Sajid Javid performs cringeworthy William Hague impression and apologises instantly

Mr Javid quotes William Hague's famous speech he made when he was 16


Former Conservative Party leader William Hague has said Sajid Javid’s impression of him “needs a lot more work”.

Health Secretary Mr Javid tried to imitate Lord Hague during a speech at the Conservative Spring Forum in Blackpool.

Attempting the Tory peer’s Yorkshire accent – which Mr Javid said his wife had advised him not to do – he discussed reforming healthcare and longer life expectancies.

He said: “I remember a 16-year-old William Hague telling party conference… now, do you want me to try the accent? Do you want me to give it a go? Right… I’m smiling because my wife is in the audience and she told me not to do it. But anyway.”

Sajid Javid performing his William Hague impression
Sajid Javid performing his William Hague impression

He then quoted Lord Hague, saying: “It’s all right for you, half of you won’t be here in 30 or 40 years.”

“Sorry to William,” he added.

“I don’t know if any of you remember that. But a young 16-year-old William Hague said that to a party conference.

“Well conference, I’m afraid to say that it isn’t all right for you because with any luck, most of you will be here in 30 to 40 years’ time.”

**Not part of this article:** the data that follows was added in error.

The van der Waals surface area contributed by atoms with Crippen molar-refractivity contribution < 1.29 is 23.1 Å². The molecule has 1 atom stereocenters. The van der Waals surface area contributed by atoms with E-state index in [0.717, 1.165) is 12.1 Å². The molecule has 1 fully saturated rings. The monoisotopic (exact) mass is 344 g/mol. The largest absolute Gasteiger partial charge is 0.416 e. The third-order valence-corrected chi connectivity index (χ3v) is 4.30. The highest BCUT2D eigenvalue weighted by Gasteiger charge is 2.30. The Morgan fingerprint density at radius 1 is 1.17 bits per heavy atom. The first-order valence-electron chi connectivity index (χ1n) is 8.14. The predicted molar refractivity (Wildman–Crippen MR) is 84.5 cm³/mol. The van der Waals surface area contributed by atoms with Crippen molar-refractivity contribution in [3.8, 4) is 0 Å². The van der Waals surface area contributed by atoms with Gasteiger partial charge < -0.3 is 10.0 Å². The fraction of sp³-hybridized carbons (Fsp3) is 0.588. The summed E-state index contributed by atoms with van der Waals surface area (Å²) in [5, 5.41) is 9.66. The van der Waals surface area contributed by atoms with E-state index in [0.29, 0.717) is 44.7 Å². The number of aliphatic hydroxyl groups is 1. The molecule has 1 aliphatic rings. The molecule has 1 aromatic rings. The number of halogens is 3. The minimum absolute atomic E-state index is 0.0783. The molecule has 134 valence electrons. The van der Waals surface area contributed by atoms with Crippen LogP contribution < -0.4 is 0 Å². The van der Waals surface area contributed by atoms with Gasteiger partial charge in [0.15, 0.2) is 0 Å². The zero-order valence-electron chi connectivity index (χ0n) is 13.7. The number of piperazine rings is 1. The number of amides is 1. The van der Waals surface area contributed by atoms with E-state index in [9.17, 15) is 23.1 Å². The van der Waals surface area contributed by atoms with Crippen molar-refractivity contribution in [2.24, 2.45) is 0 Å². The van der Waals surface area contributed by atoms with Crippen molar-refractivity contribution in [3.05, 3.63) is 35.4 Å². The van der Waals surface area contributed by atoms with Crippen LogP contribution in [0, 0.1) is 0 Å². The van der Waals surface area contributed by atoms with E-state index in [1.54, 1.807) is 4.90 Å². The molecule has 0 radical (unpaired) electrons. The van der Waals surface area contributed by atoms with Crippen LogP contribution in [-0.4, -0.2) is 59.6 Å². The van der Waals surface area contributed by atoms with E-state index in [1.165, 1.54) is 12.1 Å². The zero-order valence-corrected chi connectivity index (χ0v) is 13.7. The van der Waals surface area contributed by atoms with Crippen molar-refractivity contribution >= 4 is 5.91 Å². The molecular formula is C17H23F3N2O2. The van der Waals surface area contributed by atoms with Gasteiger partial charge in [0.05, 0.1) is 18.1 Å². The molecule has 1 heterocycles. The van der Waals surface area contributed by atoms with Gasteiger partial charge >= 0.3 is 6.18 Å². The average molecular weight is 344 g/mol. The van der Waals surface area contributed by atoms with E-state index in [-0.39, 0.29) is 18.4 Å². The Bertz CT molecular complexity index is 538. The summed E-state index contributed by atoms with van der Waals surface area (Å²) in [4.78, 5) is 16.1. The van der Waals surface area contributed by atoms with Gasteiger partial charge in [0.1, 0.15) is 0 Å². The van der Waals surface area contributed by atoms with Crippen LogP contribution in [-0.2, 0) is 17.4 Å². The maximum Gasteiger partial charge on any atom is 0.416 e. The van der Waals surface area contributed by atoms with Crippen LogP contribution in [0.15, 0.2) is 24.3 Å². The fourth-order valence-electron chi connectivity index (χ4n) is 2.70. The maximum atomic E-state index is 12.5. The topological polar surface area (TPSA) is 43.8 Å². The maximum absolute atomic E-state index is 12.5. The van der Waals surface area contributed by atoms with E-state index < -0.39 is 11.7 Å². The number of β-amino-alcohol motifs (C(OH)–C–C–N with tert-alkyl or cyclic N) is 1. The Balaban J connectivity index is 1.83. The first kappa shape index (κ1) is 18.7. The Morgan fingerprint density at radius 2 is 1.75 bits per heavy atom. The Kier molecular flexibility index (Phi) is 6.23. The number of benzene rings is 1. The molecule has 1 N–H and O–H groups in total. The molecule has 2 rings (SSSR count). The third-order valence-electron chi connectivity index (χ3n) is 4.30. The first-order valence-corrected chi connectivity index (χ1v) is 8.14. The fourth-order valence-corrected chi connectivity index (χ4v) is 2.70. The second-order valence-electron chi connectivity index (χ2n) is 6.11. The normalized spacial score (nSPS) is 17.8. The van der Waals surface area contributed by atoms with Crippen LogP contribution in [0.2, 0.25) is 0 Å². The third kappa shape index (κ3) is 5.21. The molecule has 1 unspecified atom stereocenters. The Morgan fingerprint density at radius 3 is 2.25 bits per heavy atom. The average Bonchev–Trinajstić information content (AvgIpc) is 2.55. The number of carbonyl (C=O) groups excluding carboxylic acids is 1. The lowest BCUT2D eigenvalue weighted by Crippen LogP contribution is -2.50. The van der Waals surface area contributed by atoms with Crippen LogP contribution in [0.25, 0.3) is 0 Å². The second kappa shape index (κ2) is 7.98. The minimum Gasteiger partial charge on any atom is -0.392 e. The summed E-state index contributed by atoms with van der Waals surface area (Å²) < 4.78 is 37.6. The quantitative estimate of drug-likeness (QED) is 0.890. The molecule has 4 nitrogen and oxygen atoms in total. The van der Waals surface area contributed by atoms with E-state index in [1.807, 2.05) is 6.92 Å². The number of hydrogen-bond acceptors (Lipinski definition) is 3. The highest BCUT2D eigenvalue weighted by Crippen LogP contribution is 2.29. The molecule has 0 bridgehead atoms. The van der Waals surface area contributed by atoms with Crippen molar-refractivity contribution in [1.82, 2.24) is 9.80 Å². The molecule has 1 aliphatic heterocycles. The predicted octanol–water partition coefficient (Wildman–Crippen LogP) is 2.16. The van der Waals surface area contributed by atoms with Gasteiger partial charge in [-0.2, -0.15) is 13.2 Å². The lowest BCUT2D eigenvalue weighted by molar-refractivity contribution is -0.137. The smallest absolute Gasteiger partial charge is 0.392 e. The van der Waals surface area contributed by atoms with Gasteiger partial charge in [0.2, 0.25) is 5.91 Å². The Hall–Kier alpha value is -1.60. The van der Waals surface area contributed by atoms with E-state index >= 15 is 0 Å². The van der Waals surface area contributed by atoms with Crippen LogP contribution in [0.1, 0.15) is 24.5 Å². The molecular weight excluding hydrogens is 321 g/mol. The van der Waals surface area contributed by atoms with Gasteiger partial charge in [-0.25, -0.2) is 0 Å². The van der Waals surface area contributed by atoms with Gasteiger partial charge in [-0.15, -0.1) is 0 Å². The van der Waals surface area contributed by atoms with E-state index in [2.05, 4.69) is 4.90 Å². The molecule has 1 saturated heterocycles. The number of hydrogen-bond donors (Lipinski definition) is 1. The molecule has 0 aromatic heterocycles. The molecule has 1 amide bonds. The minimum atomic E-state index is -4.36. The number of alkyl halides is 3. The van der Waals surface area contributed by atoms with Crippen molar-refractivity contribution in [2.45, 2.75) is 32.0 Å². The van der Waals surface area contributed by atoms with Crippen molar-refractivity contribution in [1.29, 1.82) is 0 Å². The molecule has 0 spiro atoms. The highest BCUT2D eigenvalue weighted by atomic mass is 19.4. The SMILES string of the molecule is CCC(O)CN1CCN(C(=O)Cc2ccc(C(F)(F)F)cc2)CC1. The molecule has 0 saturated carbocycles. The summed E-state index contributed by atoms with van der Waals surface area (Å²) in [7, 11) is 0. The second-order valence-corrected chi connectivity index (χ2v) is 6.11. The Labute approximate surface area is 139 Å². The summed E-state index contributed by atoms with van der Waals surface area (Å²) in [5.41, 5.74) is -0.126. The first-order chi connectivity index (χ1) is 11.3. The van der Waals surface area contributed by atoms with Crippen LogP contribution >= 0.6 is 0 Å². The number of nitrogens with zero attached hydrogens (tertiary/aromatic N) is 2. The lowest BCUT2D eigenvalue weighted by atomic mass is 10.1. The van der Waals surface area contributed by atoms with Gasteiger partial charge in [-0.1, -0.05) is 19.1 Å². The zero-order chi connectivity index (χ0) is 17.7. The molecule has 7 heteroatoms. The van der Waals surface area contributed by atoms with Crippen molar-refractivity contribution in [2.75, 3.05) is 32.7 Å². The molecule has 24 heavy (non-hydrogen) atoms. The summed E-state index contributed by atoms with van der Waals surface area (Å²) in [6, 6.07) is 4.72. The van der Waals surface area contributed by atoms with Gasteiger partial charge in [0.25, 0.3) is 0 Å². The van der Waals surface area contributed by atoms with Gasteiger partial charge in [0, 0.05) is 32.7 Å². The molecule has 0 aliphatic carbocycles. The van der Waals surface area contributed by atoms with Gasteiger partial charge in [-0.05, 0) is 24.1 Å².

He said: “Because the truth is that we’ve come to a crossroads, we must choose between endlessly putting in more and more money, or reforming how we do healthcare, between increasing waiting lists and raising taxes, or a healthcare revolution.”

Lord Hague said Javid's impression 'needs work'
Lord Hague said Javid's impression 'needs work'

Lord Hague was played the clip of Mr Javid’s impression on Times Radio on Friday.

He said: “Saj is a great friend of mine and he texted me this afternoon and sent me a link to this and said ‘I’m so sorry’.

“I have texted him back to say ‘no problem, I’m very flattered, but it needs a lot more work’.”

It is not the first time Lord Hague’s Yorkshire accent has been impersonated.

In 1998 impressionist Jon Culshaw was put through to then prime minister Tony Blair while pretending to be Lord Hague, who was then leader of the Opposition.

Mr Blair realised instantly the caller was not the real thing, but laughed and said: “It’s quite a good imitation.”

He added: “You did very well to get through the network anyway. You must have to take them in very well on the switchboard.”